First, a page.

If the Department of Homeland Security has started removal or deportation proceedings against you, it is important that you consult  an  immigration lawyer.  You have the right to have a lawyer to defend you in immigration court, but at no expense to the United States government.  Often defenses to deportation and/or forms of relief from deportation are available.  The Denver immigration lawyers are experienced in defending noncitizens and immigrants who are placed in removal proceedings and in advocating on your behalf.  With you and your family, we will investigate available legal means to avoid deportation or removal.

The charging document  (the document that initiates removal proceedings) is called the "Notice to Appear."  This notice is prepared by the Department of Homeland Security (DHS), served on you, and filed with the Immigration Court.  The Notice to Appear generally lists several allegations against you, similar to the following:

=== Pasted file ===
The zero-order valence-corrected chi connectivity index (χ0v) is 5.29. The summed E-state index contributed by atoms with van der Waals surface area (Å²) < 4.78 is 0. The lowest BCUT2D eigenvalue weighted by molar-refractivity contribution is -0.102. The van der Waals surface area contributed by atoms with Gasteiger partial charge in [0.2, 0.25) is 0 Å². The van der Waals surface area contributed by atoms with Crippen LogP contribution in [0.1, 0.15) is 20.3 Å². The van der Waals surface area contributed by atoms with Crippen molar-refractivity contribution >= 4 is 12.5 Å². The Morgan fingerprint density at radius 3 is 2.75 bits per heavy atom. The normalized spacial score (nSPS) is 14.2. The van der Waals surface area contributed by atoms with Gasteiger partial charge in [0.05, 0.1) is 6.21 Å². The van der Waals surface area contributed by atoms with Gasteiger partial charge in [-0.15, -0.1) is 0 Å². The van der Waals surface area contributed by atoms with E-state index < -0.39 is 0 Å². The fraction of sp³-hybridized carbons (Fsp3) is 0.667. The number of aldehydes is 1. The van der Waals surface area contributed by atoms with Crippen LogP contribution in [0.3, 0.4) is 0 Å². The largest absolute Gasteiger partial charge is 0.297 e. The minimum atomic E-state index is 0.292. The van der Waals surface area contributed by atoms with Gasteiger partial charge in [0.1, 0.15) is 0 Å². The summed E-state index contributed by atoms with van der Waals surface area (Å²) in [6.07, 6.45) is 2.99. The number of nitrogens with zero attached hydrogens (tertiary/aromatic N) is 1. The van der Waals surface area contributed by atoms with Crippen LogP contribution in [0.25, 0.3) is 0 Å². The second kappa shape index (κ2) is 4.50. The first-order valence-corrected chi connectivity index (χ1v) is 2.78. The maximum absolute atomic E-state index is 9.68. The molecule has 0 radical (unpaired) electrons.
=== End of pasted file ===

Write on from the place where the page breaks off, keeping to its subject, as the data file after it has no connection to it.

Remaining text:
1. You are not a citizen or national of the United States;
  2. You are a national of "some country" and a citizen of  "some country;"
  3. You were admitted to the United States on or around  "some date"  at or near "some place" as a nonimmigrant visitor for pleasure with authorization to remain in the United States for a temporary period not to exceed "that date;"
  4. You remained in the United States beyond "that date" without authorization.

After the allegations, the Notice to Appear will charge you with being removable (deportable)  based on a statute or law from the Immigration and Nationality Act (INA), similar to this:

On the basis of the forgoing, it is charged that you are subject to removal from the United States pursuant to the following provisions of law: